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Guide to Chemotherapy

Chemotherapy (or chemo) is a type of cancer treatment that uses drugs to destroy cancer cells. Chemotherapy works by stopping or slowing the growth of cancer cells, which grow and divide quickly. Healthy cells can also be affected by chemotherapy treatments. Damage to healthy cells may cause side effects. The goal of chemotherapy is to eliminate the cancer cells, while minimizing the negative effect on normal, healthy cells.

Sometimes, chemotherapy is used as the only cancer treatment. However, it is more likely that you will get chemotherapy along with surgery, radiation therapy, or biologic therapy.

Chemotherapy is used for a variety of purposes. It can:

  • Shrink a tumor before surgery or radiation therapy.
  • Destroy microscopic cancer cells that may remain after surgery or radiation.
  • Destroy cancer cells that have come back or spread to other parts of your body.
  • Control tumor growth when a cure is not possible.
  • Ease cancer symptoms, such as shrinking a tumor that is causing pain or pressure.
  • Help radiation therapy and biologic therapy work better.

Treatment cycles

How often and how long you receive chemotherapy depends on:

  • The type and stage of cancer
  • The goals of treatment (whether chemotherapy is used to cure your cancer, control its growth, or ease the symptoms) 
  • The type of chemotherapy
  • How your body reacts to chemotherapy

In general, chemotherapy is given in cycles. During a cycle, you may get treatment every day, every week, or every month. Each treatment cycle is followed by a period of rest where you won't get chemotherapy. This rest period gives your body a chance to build new healthy cells.

Types of chemotherapy

Chemotherapy is divided into categories based on how they work to kill cancer. Your doctor will choose your chemotherapy based on:

  • The type of cancer you have. Some types of chemotherapy drugs are used for many types of cancer; others are used for just one or two types of cancer.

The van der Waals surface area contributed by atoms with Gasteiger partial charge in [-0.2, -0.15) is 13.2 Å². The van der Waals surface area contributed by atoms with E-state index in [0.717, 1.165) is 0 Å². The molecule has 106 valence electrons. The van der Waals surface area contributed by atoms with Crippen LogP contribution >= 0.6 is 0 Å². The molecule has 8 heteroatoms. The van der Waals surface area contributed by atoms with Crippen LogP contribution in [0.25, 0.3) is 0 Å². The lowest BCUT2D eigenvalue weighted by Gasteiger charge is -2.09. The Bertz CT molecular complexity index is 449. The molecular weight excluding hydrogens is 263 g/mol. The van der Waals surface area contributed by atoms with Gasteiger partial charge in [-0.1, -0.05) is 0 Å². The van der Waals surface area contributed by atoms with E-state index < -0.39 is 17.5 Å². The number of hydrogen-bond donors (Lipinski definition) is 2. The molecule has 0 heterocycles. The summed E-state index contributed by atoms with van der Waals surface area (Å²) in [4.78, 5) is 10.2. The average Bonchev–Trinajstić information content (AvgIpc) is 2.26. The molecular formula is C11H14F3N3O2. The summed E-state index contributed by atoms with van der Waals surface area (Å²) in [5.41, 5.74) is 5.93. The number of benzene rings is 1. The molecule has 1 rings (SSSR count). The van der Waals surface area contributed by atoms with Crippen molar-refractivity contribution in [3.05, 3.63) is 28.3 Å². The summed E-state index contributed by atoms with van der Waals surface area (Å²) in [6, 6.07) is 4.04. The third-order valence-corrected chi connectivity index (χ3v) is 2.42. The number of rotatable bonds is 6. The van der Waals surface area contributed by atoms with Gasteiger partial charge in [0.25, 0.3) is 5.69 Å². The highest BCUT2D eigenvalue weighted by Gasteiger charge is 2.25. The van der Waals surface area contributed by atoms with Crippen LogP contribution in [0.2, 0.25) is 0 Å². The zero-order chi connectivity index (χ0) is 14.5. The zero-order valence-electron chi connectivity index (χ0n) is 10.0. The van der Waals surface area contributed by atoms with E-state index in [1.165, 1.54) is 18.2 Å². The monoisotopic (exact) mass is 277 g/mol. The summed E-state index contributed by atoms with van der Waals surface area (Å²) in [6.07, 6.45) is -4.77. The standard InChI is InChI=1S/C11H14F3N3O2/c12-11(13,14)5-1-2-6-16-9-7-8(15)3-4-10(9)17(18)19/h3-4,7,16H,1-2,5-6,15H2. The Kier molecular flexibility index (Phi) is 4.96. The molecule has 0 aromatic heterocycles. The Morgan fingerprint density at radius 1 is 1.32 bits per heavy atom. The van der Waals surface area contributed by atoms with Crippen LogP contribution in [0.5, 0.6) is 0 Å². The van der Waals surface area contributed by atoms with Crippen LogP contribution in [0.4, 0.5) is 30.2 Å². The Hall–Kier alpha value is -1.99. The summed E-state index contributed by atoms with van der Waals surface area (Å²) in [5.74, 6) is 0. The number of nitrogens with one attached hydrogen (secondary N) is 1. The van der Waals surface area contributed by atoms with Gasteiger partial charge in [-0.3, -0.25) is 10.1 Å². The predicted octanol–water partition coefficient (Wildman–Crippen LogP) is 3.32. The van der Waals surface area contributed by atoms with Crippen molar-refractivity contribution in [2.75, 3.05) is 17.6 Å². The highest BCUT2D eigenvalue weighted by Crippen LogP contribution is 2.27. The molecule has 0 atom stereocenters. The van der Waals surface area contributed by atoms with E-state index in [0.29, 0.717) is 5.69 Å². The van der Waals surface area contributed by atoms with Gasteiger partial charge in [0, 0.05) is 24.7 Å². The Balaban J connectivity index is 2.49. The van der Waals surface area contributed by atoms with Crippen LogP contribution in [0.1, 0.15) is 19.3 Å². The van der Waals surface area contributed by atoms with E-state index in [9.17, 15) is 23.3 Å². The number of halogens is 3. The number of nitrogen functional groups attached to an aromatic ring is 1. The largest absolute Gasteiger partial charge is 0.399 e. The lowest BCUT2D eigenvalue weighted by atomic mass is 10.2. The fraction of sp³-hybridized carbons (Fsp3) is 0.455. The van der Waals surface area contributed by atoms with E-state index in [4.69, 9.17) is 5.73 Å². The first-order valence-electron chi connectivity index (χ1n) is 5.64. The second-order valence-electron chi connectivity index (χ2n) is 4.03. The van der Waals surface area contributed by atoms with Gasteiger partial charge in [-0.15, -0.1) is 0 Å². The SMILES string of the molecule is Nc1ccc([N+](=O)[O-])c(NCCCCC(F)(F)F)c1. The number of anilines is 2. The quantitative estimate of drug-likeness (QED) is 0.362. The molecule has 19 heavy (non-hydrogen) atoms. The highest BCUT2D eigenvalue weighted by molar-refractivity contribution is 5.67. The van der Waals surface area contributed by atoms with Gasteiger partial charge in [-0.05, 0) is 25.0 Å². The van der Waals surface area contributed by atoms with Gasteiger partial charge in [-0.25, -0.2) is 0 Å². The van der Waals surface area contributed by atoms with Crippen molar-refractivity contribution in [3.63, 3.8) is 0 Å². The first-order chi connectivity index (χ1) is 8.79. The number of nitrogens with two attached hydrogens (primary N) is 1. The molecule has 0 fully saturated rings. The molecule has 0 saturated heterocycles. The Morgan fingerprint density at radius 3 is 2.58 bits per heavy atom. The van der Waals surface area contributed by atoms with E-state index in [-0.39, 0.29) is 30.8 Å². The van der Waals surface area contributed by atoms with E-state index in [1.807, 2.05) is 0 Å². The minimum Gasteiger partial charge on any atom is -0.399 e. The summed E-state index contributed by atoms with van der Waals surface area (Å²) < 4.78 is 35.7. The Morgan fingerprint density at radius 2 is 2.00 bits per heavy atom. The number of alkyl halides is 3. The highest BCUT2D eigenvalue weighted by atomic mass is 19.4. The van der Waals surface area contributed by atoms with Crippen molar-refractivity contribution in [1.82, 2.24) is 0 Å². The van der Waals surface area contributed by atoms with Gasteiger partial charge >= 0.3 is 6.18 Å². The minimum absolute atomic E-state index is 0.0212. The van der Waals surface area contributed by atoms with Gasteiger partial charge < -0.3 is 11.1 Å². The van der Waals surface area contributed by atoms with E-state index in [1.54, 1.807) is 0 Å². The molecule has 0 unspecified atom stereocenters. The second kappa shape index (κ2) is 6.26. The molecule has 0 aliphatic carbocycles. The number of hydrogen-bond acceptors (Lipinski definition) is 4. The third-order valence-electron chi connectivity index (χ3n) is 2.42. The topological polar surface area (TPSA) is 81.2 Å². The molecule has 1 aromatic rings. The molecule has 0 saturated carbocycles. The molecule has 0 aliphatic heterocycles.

• Whether you have had chemotherapy before.
  • Whether you have other health problems, such as diabetes or heart disease.

Chemotherapy can be given in many forms:

  • Intravenous (IV) - Directly into a vein. (See Table.)
  • Injection - Through a shot into the muscle or another part of your body.
  • Oral - Taken by mouth, either in pill, liquid, or capsule form.
  • Topical - A cream rubbed directly onto the skin.
  • Intra-arterial (IA) - Directly into the artery that is feeding the cancer.
  • Intraperitoneal (IP) - Directly into the peritoneal cavity (the area that contains organs such as your intestines, stomach, liver, ovaries).
  • Intrathecal - Directly into the spinal fluid.

Side effects of chemotherapy

Chemotherapy is designed to kill fast-growing cancer cells. But it can also affect healthy cells that grow quickly. These include cells that line your mouth and intestines, cells in your bone marrow that make blood cells, and cells that make your hair grow. Chemotherapy causes side effects when it harms these healthy cells.

Chemotherapy affects people in different ways, and although there are some common side effects to the drugs, not everyone will experience them.

Some common side effects from chemotherapy are fatigue, nausea, vomiting, decreased blood cell counts, hair loss, mouth sores, and pain. Most side effects are temporary and will gradually go away after treatment finishes. Sometimes, chemotherapy causes long-term side effects that do not go away. Ask your doctor or nurse about your chance of having long-term side effects.

Doctors have many ways to prevent or treat chemotherapy side effects and help you heal after each treatment session. Talk with your doctor or nurse about which ones to expect and what to do about them. Make sure to let your doctor or nurse know about any changes you notice - they may be signs of a side effect.

Table: Receiving Intravenous (IV) Chemotherapy

Here are the different IV (given through a vein) methods by which chemotherapy may be delivered:

  • Infusion. An infusion is given through a thin needle that is placed in a vein on your hand or lower arm. Your nurse will put the needle in at the start of each treatment and remove it when treatment is over.
  • Catheter. This is a soft, thin tube. A surgeon places one end of the catheter in a large vein, often in your chest area. The other end stays outside your body. Most catheters stay in place until all your chemotherapy treatments are done. Catheters can also be used for drugs other than chemotherapy and to draw blood.
  • Port. This is a small, round disc made of plastic or metal that is placed under your skin. A catheter connects the port to a large vein, most often in your chest. Your nurse can insert a needle into your port to give you chemotherapy or draw blood.  If you keep the port after treatment ends, you'll need to get it flushed by a nurse every six weeks.
  • Pump. These are often attached to catheters or ports. They control how much and how fast chemotherapy is delivered. External pumps remain outside your body. Most people can carry these pumps with them. Internal pumps are placed under your skin during surgery.

Source: National Cancer Institute